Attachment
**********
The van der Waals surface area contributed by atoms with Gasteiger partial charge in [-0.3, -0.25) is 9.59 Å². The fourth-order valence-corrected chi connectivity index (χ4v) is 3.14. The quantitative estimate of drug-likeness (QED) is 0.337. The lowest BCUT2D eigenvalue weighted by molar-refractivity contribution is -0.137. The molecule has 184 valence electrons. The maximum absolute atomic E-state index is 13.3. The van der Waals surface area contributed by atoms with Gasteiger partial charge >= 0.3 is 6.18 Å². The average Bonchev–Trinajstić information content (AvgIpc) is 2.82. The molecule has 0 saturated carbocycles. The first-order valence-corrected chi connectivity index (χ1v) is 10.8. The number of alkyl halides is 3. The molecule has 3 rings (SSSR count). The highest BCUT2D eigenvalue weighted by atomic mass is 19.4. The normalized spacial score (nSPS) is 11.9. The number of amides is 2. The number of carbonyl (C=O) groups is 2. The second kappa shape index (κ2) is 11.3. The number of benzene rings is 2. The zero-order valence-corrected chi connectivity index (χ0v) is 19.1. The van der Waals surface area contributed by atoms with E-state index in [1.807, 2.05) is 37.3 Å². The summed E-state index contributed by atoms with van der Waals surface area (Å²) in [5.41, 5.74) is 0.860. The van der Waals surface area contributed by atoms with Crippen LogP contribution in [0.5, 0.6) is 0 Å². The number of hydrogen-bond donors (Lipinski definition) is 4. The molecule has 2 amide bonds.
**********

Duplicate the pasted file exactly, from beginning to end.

The van der Waals surface area contributed by atoms with Gasteiger partial charge in [-0.3, -0.25) is 9.59 Å². The fourth-order valence-corrected chi connectivity index (χ4v) is 3.14. The quantitative estimate of drug-likeness (QED) is 0.337. The lowest BCUT2D eigenvalue weighted by molar-refractivity contribution is -0.137. The molecule has 184 valence electrons. The maximum absolute atomic E-state index is 13.3. The van der Waals surface area contributed by atoms with Gasteiger partial charge >= 0.3 is 6.18 Å². The average Bonchev–Trinajstić information content (AvgIpc) is 2.82. The molecule has 0 saturated carbocycles. The first-order valence-corrected chi connectivity index (χ1v) is 10.8. The number of alkyl halides is 3. The molecule has 3 rings (SSSR count). The highest BCUT2D eigenvalue weighted by atomic mass is 19.4. The normalized spacial score (nSPS) is 11.9. The number of amides is 2. The number of carbonyl (C=O) groups is 2. The second kappa shape index (κ2) is 11.3. The number of benzene rings is 2. The zero-order valence-corrected chi connectivity index (χ0v) is 19.1. The van der Waals surface area contributed by atoms with E-state index in [1.807, 2.05) is 37.3 Å². The summed E-state index contributed by atoms with van der Waals surface area (Å²) in [5.41, 5.74) is 0.860. The van der Waals surface area contributed by atoms with Crippen LogP contribution in [0.5, 0.6) is 0 Å². The number of hydrogen-bond donors (Lipinski definition) is 4. The molecule has 2 amide bonds.